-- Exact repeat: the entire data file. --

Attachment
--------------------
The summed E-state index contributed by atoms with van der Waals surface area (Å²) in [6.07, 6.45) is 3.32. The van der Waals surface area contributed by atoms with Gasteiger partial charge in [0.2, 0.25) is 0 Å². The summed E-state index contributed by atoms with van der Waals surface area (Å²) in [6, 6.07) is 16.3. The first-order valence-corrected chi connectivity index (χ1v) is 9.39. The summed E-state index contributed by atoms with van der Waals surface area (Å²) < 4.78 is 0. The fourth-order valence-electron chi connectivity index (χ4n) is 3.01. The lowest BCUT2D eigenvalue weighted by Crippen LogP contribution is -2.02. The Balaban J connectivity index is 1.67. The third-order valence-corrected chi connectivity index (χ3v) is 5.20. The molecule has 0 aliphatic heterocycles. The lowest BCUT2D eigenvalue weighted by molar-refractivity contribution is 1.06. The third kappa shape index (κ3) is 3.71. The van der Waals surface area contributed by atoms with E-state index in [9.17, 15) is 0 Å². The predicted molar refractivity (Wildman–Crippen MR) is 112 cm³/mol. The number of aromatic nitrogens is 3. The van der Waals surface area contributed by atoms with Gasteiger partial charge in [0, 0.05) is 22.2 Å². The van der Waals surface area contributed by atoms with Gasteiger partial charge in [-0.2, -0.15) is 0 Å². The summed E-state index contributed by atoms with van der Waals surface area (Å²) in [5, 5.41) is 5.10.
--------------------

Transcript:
The summed E-state index contributed by atoms with van der Waals surface area (Å²) in [6.07, 6.45) is 3.32. The van der Waals surface area contributed by atoms with Gasteiger partial charge in [0.2, 0.25) is 0 Å². The summed E-state index contributed by atoms with van der Waals surface area (Å²) in [6, 6.07) is 16.3. The first-order valence-corrected chi connectivity index (χ1v) is 9.39. The summed E-state index contributed by atoms with van der Waals surface area (Å²) < 4.78 is 0. The fourth-order valence-electron chi connectivity index (χ4n) is 3.01. The lowest BCUT2D eigenvalue weighted by Crippen LogP contribution is -2.02. The Balaban J connectivity index is 1.67. The third-order valence-corrected chi connectivity index (χ3v) is 5.20. The molecule has 0 aliphatic heterocycles. The lowest BCUT2D eigenvalue weighted by molar-refractivity contribution is 1.06. The third kappa shape index (κ3) is 3.71. The van der Waals surface area contributed by atoms with E-state index in [9.17, 15) is 0 Å². The predicted molar refractivity (Wildman–Crippen MR) is 112 cm³/mol. The number of aromatic nitrogens is 3. The van der Waals surface area contributed by atoms with Gasteiger partial charge in [0, 0.05) is 22.2 Å². The van der Waals surface area contributed by atoms with Gasteiger partial charge in [-0.2, -0.15) is 0 Å². The summed E-state index contributed by atoms with van der Waals surface area (Å²) in [5, 5.41) is 5.10.